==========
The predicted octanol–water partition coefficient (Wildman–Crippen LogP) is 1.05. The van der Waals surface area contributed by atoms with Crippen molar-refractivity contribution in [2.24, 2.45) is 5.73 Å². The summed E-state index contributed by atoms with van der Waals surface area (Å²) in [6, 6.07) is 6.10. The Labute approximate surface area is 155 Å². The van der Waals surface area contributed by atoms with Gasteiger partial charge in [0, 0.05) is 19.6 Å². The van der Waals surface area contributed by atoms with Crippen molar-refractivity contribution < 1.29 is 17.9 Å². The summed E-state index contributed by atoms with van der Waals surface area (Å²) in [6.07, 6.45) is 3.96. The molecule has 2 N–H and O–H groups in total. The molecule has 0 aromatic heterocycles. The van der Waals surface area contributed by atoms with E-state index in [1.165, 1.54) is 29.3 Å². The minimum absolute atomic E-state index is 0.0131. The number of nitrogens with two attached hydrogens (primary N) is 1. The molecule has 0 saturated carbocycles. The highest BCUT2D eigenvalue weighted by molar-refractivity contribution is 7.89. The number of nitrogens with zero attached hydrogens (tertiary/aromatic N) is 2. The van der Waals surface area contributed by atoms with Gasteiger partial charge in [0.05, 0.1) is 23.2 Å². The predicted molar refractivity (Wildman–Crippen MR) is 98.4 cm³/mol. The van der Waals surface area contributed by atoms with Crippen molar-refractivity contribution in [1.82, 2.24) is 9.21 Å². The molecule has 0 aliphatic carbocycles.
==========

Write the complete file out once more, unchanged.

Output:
The predicted octanol–water partition coefficient (Wildman–Crippen LogP) is 1.05. The van der Waals surface area contributed by atoms with Crippen molar-refractivity contribution in [2.24, 2.45) is 5.73 Å². The summed E-state index contributed by atoms with van der Waals surface area (Å²) in [6, 6.07) is 6.10. The Labute approximate surface area is 155 Å². The van der Waals surface area contributed by atoms with Gasteiger partial charge in [0, 0.05) is 19.6 Å². The van der Waals surface area contributed by atoms with Crippen molar-refractivity contribution < 1.29 is 17.9 Å². The summed E-state index contributed by atoms with van der Waals surface area (Å²) in [6.07, 6.45) is 3.96. The molecule has 2 N–H and O–H groups in total. The molecule has 0 aromatic heterocycles. The van der Waals surface area contributed by atoms with E-state index in [1.165, 1.54) is 29.3 Å². The minimum absolute atomic E-state index is 0.0131. The number of nitrogens with two attached hydrogens (primary N) is 1. The molecule has 0 saturated carbocycles. The highest BCUT2D eigenvalue weighted by molar-refractivity contribution is 7.89. The number of nitrogens with zero attached hydrogens (tertiary/aromatic N) is 2. The van der Waals surface area contributed by atoms with Gasteiger partial charge in [0.05, 0.1) is 23.2 Å². The predicted molar refractivity (Wildman–Crippen MR) is 98.4 cm³/mol. The van der Waals surface area contributed by atoms with Crippen molar-refractivity contribution in [1.82, 2.24) is 9.21 Å². The molecule has 0 aliphatic carbocycles.